“Gelato” reads a round plaque over the entrance – in black handwriting. At first sight, there are no other indications what the small store in Frankfurt’s Nordend has to offer. Instead, you enter a white area with tender peach tones that creates a clear sense of cleanliness. The eye is attracted inside by the gleaming details in brass and then wanders across a counter-top in appropriately colored marble and perforated metal panels via the mirrored ceiling louvers into the depth of the room. What lies hidden beneath the mysterious round lids inserted into the counter-top can be read on the wall menu, with its sliding letters. Gelato, ranging from “Salt Coconut” to “Tongan Vanilla” hand-made using recipes by Taila Semerano, an Italian gelato world champion who has her own ice-cream parlor in Apulia. However, the inspiration for the concept behind Antipodean Gelato evidently originated on the other side of the world, in Australia. Rachel Dodoo-Mehl, the founder of Antipodean Gelato, grew up there and arrived in Frankfurt in 2012 with her husband Christian Mehl. “In Australia the hospitality business is slightly different – there good food can be expensive, and the focus is more on the details,” Mehl comments. Their translated their yearning for creative, high-grade ice-cream into their very own concept: “What we wanted simply didn’t exist in Frankfurt do we decided we’d therefore do it ourselves,” Mehl comments.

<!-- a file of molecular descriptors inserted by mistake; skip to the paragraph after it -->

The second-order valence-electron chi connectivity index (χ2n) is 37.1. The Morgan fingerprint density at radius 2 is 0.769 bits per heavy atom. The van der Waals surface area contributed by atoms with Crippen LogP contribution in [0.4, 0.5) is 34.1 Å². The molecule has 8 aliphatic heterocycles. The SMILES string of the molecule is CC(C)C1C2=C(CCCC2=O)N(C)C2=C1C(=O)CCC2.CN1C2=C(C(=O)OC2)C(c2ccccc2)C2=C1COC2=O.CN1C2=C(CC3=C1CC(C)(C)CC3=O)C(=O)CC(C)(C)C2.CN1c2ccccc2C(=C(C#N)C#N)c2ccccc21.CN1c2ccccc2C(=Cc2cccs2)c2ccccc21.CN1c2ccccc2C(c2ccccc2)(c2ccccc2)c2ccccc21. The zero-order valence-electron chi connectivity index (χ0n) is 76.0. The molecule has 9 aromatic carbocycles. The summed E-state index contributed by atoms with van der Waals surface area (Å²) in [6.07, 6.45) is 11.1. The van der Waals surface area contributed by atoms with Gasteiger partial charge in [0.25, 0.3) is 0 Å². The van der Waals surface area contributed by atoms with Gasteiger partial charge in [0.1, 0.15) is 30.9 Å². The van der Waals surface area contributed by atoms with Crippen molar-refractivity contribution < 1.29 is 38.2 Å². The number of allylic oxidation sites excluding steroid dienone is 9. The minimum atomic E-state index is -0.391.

For the design on almost 45 square metres, a creative studio was won over that has already proved their sure feel for stylishness in their projects in Frankfurt: The architects of Aberja. "We developed the entire concept, the design and the kitchen planning, and the project agency Tatcraft took over the execution of the ceiling and the counter," reports Aberja’s Juliane Maier. The result is a true gem where not just the interior design is compelling: The home-made gelato is churned out exclusively using fresh ingredients and what is on offer therefore depends first and foremost on what season it is for fruit and vegetables. Added to which, a good half of the flavors are vegan. The coconut ice-cream is therefore not made of a mixture of cow’s milk and coconut milk, but solely using organic coconut milk. The ice-cream is only made in small amounts and is therefore always fresh: What a difference to the customary method, and one you can taste. Another secret is the cooling temperature, which is slightly less than for normal ice-cream. “As a result, the gelato only lasts for a few days, but it has a stronger flavor,” explains Christian Mehl. And he’s quite happy to be watched at work, as through the large pane of glass towards the back guests can watch the ice-cream being made in the store’s rear section. The Antipodean Gelato concept, with its emphasis on crafts skills and quality rather than on profit is quite a challenge: “We would not doubt post greater sales with a classical ice-cream parlor set-up,” he says. But the connoisseurs among Frankfurt ice-cream lovers will no doubt more than appreciate the decision in favor of high-quality produce in a decidedly elegant atmosphere.
Bornheimer Landstraße 18
60316 Frankfurt am Main